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WorldSBK combined weights backed by tech director Smart

WorldSBK technical director Scott Smart has given his backing to an introduction of a combined rider and bike minimum weight limit.

Currently, the only weight rule is the minimum for bikes, which is 168kg across the board, but Smart believes the time has come for a more progressive regulation.

"My position is pretty clear on combined weights, I believe they should be part of the championship moving forward," he told bikesportnews.com.
"They have been around for years in car racing but you have to bear in mind that in cars, the driver doesn't move about, isn't dynamic, but a rider is. Being heavier in certain situations helps but sometimes only a little bit.
"When it comes to acceleration restraints, then more weight means more stopping as well, so there is a bit balance to it. Also if you look what we've done in Supersport and SSP300, once we have added a certain amount of weight on the bike you don't have to put on any more.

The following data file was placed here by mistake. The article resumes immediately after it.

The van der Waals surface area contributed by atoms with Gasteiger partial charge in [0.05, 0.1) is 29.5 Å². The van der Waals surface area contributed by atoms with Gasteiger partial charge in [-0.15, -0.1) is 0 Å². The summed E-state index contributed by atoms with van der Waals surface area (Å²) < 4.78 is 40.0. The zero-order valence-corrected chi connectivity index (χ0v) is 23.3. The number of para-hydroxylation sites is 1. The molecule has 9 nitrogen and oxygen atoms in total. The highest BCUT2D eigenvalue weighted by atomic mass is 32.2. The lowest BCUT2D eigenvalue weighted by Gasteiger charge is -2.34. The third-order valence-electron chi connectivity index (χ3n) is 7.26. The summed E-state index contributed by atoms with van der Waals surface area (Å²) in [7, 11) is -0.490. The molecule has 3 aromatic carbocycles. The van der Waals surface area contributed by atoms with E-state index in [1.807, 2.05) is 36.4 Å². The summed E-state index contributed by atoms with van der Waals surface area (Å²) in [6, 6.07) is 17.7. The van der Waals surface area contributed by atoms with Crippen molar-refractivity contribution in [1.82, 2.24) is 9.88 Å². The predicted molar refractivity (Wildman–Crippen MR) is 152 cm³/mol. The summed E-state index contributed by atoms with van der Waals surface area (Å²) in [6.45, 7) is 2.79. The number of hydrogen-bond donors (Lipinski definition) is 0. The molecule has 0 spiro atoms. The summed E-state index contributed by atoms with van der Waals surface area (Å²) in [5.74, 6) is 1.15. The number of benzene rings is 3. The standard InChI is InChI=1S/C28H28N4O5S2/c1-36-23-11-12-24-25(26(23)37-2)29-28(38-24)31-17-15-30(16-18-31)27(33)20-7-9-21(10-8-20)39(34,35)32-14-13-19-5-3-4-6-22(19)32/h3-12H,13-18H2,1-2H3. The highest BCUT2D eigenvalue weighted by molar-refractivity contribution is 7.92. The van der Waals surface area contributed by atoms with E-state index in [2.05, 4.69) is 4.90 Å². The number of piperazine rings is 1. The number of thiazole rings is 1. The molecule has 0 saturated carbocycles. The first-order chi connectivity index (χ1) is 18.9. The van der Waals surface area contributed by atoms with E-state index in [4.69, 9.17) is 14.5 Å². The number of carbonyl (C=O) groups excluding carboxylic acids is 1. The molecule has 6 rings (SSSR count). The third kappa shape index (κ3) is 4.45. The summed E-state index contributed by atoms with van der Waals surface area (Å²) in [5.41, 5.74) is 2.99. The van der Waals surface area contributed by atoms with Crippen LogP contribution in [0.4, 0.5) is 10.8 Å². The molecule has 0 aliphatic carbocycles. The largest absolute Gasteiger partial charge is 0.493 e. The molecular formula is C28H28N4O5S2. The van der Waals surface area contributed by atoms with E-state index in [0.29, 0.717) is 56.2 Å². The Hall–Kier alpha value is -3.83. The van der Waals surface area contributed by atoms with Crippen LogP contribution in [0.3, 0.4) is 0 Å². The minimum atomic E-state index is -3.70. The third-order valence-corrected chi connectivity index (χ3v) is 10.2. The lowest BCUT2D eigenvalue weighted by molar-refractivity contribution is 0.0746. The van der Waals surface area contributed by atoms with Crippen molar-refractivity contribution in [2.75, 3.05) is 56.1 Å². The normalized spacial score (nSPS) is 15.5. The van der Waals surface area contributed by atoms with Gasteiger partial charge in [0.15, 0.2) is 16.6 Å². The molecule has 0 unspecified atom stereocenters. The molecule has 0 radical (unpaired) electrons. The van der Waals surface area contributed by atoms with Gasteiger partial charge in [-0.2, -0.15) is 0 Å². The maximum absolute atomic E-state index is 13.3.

"If you have a tiny rider, you get to a point where you don't put any more on because by then, the rider isn't strong enough to move the weight around, certainly in fast changes of direction.
"If I handed you 15kgs of nickel, you would wonder where to put it as there isn't a lot of room to add that much ballast. You also have to take into consideration that there is only so light you can make a Superbike.


"Most of our manufacturers are on their limit at 168kg. We are analysing the maximum that could be safely added – currently 13kg in WSS300 and 9Kg in Supersport but it can be done on sliding scale. A kilo heavier doesn’t necessarily need to equate to a 1kg lighter bike.’’
Can this do anything about the perceived advantage that Bautista has over the heavier Jonathan Rea and Toprak Razgatlioglu, for example?

"Bautista’s weight certainly plays a part but you have to take into consideration he was a very effective 125 and 250 rider, and they are always able to get those last kmhs out on a straight because they are used to getting properly tucked in. He has also learned how to get the V4R off the turn better, and he has always been very good at looking after his tyres. There isn't a lot I can - or should - do about those things.”

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